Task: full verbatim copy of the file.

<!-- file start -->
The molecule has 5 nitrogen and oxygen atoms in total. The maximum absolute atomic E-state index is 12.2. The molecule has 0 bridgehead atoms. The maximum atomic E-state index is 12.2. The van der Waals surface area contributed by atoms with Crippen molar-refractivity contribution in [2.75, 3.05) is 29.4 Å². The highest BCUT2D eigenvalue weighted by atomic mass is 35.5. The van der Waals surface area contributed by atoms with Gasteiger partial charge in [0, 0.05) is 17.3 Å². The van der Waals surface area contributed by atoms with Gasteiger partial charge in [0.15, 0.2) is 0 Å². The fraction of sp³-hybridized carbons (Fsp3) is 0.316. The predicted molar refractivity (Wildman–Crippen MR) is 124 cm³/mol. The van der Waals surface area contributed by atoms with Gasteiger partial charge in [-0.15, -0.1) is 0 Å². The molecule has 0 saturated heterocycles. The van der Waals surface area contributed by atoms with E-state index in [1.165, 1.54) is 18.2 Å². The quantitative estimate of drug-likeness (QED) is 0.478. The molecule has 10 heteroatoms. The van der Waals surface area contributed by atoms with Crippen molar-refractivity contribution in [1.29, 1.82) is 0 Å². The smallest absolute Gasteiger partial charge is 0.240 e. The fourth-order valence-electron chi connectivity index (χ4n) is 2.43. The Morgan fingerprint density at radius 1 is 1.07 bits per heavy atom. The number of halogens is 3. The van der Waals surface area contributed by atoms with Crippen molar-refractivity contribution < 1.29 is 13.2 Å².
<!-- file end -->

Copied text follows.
The molecule has 5 nitrogen and oxygen atoms in total. The maximum absolute atomic E-state index is 12.2. The molecule has 0 bridgehead atoms. The maximum atomic E-state index is 12.2. The van der Waals surface area contributed by atoms with Crippen molar-refractivity contribution in [2.75, 3.05) is 29.4 Å². The highest BCUT2D eigenvalue weighted by atomic mass is 35.5. The van der Waals surface area contributed by atoms with Gasteiger partial charge in [0, 0.05) is 17.3 Å². The van der Waals surface area contributed by atoms with Gasteiger partial charge in [0.15, 0.2) is 0 Å². The fraction of sp³-hybridized carbons (Fsp3) is 0.316. The predicted molar refractivity (Wildman–Crippen MR) is 124 cm³/mol. The van der Waals surface area contributed by atoms with Gasteiger partial charge in [-0.15, -0.1) is 0 Å². The molecule has 0 saturated heterocycles. The van der Waals surface area contributed by atoms with E-state index in [1.165, 1.54) is 18.2 Å². The quantitative estimate of drug-likeness (QED) is 0.478. The molecule has 10 heteroatoms. The van der Waals surface area contributed by atoms with Crippen molar-refractivity contribution in [1.29, 1.82) is 0 Å². The smallest absolute Gasteiger partial charge is 0.240 e. The fourth-order valence-electron chi connectivity index (χ4n) is 2.43. The Morgan fingerprint density at radius 1 is 1.07 bits per heavy atom. The number of halogens is 3. The van der Waals surface area contributed by atoms with Crippen molar-refractivity contribution < 1.29 is 13.2 Å².